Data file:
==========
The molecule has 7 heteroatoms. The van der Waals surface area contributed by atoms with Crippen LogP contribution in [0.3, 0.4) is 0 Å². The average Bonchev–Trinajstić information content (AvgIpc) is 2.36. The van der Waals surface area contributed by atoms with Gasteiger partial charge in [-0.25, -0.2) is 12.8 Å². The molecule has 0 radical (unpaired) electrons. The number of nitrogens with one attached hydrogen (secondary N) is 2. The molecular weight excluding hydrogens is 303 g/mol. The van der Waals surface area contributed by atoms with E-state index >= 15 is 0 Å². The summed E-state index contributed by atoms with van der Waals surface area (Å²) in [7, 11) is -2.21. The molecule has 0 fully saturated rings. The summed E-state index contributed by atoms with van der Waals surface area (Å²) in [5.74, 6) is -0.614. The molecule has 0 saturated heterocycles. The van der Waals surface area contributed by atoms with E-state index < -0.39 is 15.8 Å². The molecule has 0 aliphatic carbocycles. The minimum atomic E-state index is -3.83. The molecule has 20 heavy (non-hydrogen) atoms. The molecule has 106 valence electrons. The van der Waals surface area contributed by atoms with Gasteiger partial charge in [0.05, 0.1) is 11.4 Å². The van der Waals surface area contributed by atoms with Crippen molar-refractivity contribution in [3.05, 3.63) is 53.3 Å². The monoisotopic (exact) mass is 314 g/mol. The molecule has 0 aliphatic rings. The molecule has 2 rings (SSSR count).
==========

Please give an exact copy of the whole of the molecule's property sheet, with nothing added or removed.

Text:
The molecule has 7 heteroatoms. The van der Waals surface area contributed by atoms with Crippen LogP contribution in [0.3, 0.4) is 0 Å². The average Bonchev–Trinajstić information content (AvgIpc) is 2.36. The van der Waals surface area contributed by atoms with Gasteiger partial charge in [-0.25, -0.2) is 12.8 Å². The molecule has 0 radical (unpaired) electrons. The number of nitrogens with one attached hydrogen (secondary N) is 2. The molecular weight excluding hydrogens is 303 g/mol. The van der Waals surface area contributed by atoms with E-state index >= 15 is 0 Å². The summed E-state index contributed by atoms with van der Waals surface area (Å²) in [7, 11) is -2.21. The molecule has 0 fully saturated rings. The summed E-state index contributed by atoms with van der Waals surface area (Å²) in [5.74, 6) is -0.614. The molecule has 0 saturated heterocycles. The van der Waals surface area contributed by atoms with E-state index < -0.39 is 15.8 Å². The molecule has 0 aliphatic carbocycles. The minimum atomic E-state index is -3.83. The molecule has 20 heavy (non-hydrogen) atoms. The molecule has 106 valence electrons. The van der Waals surface area contributed by atoms with Gasteiger partial charge in [0.05, 0.1) is 11.4 Å². The van der Waals surface area contributed by atoms with Crippen molar-refractivity contribution in [3.05, 3.63) is 53.3 Å². The monoisotopic (exact) mass is 314 g/mol. The molecule has 0 aliphatic rings. The molecule has 2 rings (SSSR count).